Let's say it's the future, and everyone has at least one public key and is a full participant in a global web of trust. Wonderful, until EvilWorm9000 hijacks your mail client and starts spamming everyone within 4 degrees of separation. How does the ideal network respond? In this post I provide a possible approach (temporary key tainting), but the main goal here is to stimulate a conversation.
There are two types of attack here: Confused deputy, and leakage of private key. I'll address them separately.
Leakage of private key
This is the simpler case, so I'll address is first. If the malware sends your private key to Nigeria, you're hosed. Better distribute that revocation certificate pronto. You might not have noticed yet, or perhaps you are otherwise incapable of revoking that key, so there had better be a way for other people to initiate this process. Perhaps there is a mechanism in place by which you have sent your friends the revocation certificate in such a way that only a quorum of them can decrypt it to broadcast. If your friends acted fast enough, they could revoke the key on your behalf before too much damage was done.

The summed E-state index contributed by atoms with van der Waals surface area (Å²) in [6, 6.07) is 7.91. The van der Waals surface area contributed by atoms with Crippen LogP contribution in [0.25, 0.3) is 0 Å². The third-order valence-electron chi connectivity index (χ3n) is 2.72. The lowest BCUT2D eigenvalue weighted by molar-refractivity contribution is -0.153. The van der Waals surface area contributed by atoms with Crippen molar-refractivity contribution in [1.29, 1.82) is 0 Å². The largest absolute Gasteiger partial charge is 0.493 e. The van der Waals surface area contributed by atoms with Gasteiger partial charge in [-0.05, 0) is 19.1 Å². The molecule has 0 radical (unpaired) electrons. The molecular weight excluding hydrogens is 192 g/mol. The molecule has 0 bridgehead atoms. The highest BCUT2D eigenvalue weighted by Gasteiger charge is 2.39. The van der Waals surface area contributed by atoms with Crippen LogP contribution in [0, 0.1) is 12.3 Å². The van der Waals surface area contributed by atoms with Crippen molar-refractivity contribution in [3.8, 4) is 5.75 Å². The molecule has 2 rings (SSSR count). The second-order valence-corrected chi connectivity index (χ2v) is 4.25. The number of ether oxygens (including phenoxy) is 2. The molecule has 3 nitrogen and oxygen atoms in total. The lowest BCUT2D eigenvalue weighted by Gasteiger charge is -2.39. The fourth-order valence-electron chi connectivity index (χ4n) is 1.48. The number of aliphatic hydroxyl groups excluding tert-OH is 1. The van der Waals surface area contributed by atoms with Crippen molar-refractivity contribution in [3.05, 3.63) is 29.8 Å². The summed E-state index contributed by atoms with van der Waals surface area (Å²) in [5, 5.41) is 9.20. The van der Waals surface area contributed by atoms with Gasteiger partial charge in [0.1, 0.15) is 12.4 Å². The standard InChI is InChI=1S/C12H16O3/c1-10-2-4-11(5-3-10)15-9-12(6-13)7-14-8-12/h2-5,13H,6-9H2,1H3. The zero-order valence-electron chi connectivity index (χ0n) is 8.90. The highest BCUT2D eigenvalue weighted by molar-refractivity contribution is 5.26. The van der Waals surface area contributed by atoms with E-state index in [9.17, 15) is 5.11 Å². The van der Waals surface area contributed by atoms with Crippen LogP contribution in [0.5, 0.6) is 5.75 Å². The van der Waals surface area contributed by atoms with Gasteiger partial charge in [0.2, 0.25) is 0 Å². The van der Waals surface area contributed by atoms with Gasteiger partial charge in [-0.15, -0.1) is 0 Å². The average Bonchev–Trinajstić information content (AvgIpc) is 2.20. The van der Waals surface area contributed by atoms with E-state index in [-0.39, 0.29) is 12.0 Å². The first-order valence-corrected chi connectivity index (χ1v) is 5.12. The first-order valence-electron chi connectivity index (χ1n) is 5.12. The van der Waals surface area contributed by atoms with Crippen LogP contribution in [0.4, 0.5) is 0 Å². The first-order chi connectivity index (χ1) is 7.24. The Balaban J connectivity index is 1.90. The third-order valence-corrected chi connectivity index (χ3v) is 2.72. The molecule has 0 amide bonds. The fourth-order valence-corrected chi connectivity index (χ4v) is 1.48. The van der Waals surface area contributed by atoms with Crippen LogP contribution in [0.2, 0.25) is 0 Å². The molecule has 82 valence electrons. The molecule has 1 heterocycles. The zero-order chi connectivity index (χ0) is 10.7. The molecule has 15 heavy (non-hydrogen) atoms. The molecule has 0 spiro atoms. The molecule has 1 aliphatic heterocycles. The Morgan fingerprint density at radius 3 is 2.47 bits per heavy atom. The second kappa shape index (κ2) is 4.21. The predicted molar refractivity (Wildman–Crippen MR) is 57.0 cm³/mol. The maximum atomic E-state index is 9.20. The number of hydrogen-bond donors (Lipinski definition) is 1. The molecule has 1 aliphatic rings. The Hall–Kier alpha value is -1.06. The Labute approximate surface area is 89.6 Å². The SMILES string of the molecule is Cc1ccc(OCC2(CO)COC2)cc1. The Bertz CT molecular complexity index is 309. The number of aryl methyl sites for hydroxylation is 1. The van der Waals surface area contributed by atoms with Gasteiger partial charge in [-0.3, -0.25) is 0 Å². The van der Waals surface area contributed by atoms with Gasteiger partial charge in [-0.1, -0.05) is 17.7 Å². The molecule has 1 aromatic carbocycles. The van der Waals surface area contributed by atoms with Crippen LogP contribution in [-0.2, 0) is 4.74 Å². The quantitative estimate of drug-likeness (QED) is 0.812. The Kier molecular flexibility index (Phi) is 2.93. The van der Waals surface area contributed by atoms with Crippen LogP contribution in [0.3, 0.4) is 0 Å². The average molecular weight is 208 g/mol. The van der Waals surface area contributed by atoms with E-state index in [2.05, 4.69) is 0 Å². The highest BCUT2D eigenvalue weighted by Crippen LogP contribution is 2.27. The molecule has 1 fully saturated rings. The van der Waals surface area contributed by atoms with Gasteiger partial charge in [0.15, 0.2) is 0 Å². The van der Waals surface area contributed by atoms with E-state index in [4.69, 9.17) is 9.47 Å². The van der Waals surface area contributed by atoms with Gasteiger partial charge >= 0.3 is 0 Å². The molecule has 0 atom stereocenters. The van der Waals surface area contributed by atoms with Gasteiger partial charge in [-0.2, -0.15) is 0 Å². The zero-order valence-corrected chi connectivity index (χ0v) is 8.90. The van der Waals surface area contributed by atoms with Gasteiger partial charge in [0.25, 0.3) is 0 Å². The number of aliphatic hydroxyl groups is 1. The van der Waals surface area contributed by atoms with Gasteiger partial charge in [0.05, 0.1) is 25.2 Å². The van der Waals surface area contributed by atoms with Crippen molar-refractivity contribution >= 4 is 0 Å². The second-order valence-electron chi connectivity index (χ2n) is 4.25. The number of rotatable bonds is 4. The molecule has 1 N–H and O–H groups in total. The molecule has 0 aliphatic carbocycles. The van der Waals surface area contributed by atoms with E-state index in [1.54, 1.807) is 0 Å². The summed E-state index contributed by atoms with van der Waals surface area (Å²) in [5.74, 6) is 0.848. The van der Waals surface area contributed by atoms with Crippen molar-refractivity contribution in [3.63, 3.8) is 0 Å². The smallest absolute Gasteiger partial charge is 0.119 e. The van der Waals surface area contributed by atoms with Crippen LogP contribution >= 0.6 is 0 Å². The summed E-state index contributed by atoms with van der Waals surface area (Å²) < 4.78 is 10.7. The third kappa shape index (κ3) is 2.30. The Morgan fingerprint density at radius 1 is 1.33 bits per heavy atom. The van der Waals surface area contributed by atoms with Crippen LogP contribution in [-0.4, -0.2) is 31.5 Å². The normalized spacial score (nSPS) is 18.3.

But perhaps the key isn't stolen after all. It could be a matter of a...
If the malware has, for instance, injected itself into your email client, then it does not have direct access to your private key but can nevertheless send email signed as you (and read mail encrypted to you.) The mail program is deputized to use your key on your behalf, so this is more or less an instance of the confused deputy problem. Under these circumstances, key revocation is overkill. (You'd need to abandon the old key even though it had not been compromised.) Maybe all you need is a way to temporarily prevent your key from being trusted.
I'm imagining a "tainting" system whereby (again) a quorum of friends would be entrusted the ability to issue a message marking your public key as possibly compromised. Anyone receiving this message would treat the key as revoked: No encrypting to the key, no trusting new signatures from it. Without further action, this taint would hold indefinitely. Once you'd cleaned up your system, you could ask your friends to sign an untainting message that repeals the original. Any signatures generated in the duration would still be regarded as untrusted, but new signatures would be handled normally.
I'll leave you with a few questions:
- Is it important for there to be a way for the focal individual to untaint a key themselves in the case of shenanigans/rampant malware/social drama?
- Should tainting be a global property or n-degrees local to the focal key?
- If used, should tainting be an integral part of any web of trust mechanism, or is it meaningful to build it as an overlay? (I think the former, since the latter relies on bug-prone opt-in programming.)
- Should a taint automatically become permanent if not repealed within some duration of time?